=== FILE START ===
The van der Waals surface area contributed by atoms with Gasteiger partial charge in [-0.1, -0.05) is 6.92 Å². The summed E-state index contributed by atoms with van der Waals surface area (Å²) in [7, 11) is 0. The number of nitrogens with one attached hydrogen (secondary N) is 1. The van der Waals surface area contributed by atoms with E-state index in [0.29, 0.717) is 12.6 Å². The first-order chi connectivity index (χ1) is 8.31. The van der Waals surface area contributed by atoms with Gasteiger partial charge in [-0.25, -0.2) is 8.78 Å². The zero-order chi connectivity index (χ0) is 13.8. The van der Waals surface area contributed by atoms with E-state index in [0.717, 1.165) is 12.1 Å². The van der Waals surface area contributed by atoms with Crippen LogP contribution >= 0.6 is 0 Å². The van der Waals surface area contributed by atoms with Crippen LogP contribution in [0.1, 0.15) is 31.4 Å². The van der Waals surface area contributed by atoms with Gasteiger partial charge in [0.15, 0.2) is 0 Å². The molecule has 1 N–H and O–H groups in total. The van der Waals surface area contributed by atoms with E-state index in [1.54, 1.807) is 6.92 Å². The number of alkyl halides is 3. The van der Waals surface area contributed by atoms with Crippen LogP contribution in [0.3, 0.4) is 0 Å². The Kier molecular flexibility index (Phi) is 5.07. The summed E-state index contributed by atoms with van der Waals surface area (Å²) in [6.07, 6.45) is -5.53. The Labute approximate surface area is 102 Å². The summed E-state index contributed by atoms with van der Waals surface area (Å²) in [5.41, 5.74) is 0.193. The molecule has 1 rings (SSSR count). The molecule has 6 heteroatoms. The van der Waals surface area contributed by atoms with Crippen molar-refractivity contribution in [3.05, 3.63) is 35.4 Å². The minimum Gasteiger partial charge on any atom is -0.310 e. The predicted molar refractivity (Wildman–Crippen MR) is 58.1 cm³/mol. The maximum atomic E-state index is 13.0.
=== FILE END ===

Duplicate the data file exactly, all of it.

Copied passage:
The van der Waals surface area contributed by atoms with Gasteiger partial charge in [-0.1, -0.05) is 6.92 Å². The summed E-state index contributed by atoms with van der Waals surface area (Å²) in [7, 11) is 0. The number of nitrogens with one attached hydrogen (secondary N) is 1. The van der Waals surface area contributed by atoms with E-state index in [0.29, 0.717) is 12.6 Å². The first-order chi connectivity index (χ1) is 8.31. The van der Waals surface area contributed by atoms with Gasteiger partial charge in [-0.25, -0.2) is 8.78 Å². The zero-order chi connectivity index (χ0) is 13.8. The van der Waals surface area contributed by atoms with E-state index in [0.717, 1.165) is 12.1 Å². The van der Waals surface area contributed by atoms with Crippen LogP contribution >= 0.6 is 0 Å². The van der Waals surface area contributed by atoms with Crippen LogP contribution in [0.1, 0.15) is 31.4 Å². The van der Waals surface area contributed by atoms with Gasteiger partial charge in [0.15, 0.2) is 0 Å². The molecule has 1 N–H and O–H groups in total. The van der Waals surface area contributed by atoms with E-state index in [1.54, 1.807) is 6.92 Å². The number of alkyl halides is 3. The van der Waals surface area contributed by atoms with Crippen LogP contribution in [0.3, 0.4) is 0 Å². The Kier molecular flexibility index (Phi) is 5.07. The summed E-state index contributed by atoms with van der Waals surface area (Å²) in [6.07, 6.45) is -5.53. The Labute approximate surface area is 102 Å². The summed E-state index contributed by atoms with van der Waals surface area (Å²) in [5.41, 5.74) is 0.193. The molecule has 1 rings (SSSR count). The molecule has 6 heteroatoms. The van der Waals surface area contributed by atoms with Crippen molar-refractivity contribution in [3.05, 3.63) is 35.4 Å². The minimum Gasteiger partial charge on any atom is -0.310 e. The predicted molar refractivity (Wildman–Crippen MR) is 58.1 cm³/mol. The maximum atomic E-state index is 13.0.